Extensive use of the javax.swing.Action interface is made for defining the set of menu and tool bar options that are available. The configuration file action.properties exists to define what should appear in the menu and toolbar, how it is displayed, and the Action command name that is dispatched when the user invokes that action. A class called ActionManager exists for not only processing the configuration file, but also for dispatching invoked action events to the EventBus, and for controlling the enabled state of an Action. When a new menu item or toolbar button is desired, first it is added to the action.properties file, and then the code to respond to it is added to the EventResponder (see below).

Commands and EventResponder

At some point in the stages of event processing, an event may require the data model to be modified, or some other task be performed. The Command interface is defined to classify code which performs some task or operation. This is distinct from an Action, which is a user request for an operation. A Command class is the encapsulation of the operation itself.

When an Action generates an ActionEvent, the event is posted to the EventBus which delivers the event to all interested BusMembers. It eventually makes it to the EventResponder instance (registered at the RESPONDING interrupt level), which is responsible for translating specific events into Command objects, and then executing the Command object. For example, when the user selects the "Open..." menu option, an ActionEvent is generated by the Swing MenuItem class, which is then posted to the EventBus by the ActionManager. The ActionEvent is delivered to the EventResponder, which converts the ActionEvent into a Command instance. The EventResponder then calls the method Command.execute() to invoke the command (which displays a dialog for selecting a file to open).

When adding new Actions or general tasks to the application, a Command object should be created to encapsulate the behavior. This includes most operations which modify the state of the data model.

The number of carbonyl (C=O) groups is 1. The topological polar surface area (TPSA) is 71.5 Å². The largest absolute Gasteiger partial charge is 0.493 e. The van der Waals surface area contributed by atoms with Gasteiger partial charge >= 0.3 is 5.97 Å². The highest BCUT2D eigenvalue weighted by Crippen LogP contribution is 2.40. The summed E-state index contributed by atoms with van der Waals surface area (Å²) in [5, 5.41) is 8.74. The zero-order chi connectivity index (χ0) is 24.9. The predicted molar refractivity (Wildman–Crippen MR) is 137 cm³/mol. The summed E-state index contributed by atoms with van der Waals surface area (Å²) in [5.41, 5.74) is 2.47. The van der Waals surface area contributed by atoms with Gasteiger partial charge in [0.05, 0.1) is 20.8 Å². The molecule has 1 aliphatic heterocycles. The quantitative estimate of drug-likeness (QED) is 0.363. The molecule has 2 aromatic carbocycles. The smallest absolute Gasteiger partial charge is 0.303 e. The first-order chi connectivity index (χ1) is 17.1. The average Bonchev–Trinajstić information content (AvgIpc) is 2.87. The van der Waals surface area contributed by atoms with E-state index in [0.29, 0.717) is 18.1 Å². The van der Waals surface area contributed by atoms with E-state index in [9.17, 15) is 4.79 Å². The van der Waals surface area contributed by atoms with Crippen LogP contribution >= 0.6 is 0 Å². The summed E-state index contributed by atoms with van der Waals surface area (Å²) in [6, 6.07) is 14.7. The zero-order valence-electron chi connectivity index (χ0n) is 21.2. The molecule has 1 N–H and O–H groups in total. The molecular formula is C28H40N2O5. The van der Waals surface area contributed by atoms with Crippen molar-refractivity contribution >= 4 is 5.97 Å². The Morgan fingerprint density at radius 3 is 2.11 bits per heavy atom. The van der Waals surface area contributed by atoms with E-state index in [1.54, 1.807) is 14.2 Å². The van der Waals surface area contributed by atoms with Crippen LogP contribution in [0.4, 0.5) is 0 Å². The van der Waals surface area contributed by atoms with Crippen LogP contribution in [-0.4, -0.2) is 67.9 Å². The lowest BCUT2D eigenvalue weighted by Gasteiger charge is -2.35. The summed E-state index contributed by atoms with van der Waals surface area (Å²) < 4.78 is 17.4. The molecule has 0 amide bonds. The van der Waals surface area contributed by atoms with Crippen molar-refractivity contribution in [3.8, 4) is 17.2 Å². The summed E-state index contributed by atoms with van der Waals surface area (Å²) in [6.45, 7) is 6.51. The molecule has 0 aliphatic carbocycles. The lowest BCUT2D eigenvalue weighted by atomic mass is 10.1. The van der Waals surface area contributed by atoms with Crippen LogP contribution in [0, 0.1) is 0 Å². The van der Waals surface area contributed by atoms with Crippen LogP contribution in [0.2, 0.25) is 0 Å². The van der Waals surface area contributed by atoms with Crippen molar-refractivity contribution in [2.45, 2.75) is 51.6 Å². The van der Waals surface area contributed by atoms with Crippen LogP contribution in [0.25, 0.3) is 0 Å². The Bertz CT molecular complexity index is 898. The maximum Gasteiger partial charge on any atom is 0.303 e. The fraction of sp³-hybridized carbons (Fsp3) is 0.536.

The purpose of this encapsulation is to allow the clean separation of making a request, and servicing a request. Due to various conditions in the application state, the actually response to a request may change, as well as who services it. This design approach facilitates that.

Data Model and Views

NB: This part of the architecture is not fleshed out very well. There needs to be a discussion of the degree to which the Antidote development should be able to impose changes on the Ant data model, and to what level that model should be mirrored in the Antidote code base. The coupling between them should be kept low, and at the same time changes to one should affect the other minimally. Still, features like property change events and bean introspection (or BeanInfo) may be needed to be added to the Ant data model. Right now the data model is encapsulated in the package org.apache.tools.ant.gui.acs (where "acs" stands for "Ant Construction Set").

Application Context

In order to keep the coupling among application modules to a minimum, a single point of reference is needed for coordination and data sharing. The class AppContext is the catch-all class for containing the application state. Most modules and Command classes require an instance of the AppContext class. Because all state information in contained in an AppContext instance, multiple instances of Antidote can run inside the same JVM as long as each has it's own AppContext. (Interestingly, two instances of the Antidote could conceivably share an AppContext instance through RMI, allowing remote interaction/collaboration.)

Configuration and ResourceManager

Full "i18n" support should be assumed in modern applications, and all user viewable strings should be defined in a configuration file. For Antidote this configuration file is antidote.properties, which is located (with other UI resources) in the sub-package "resources".

To aid in the lookup of text properties, as well as other resources like icons, a class called ResourceManager is defined. There are various convenience methods attached to this class, which will likely grow to make looking up configuration values as easy as possible.

The organization of configuration properties is based on the fully qualified path of the class that requires the property. For example, the "about" box contains a messages, so it looks for the property "org.apache.tools.ant.gui.About.message" for the text message it should display. Therefore, the ResourceManager method getString() takes a Class instance as well as a String key. Please see the ResourceManager documentation for more information. Given this support, no user visible strings should appear in the source code itself.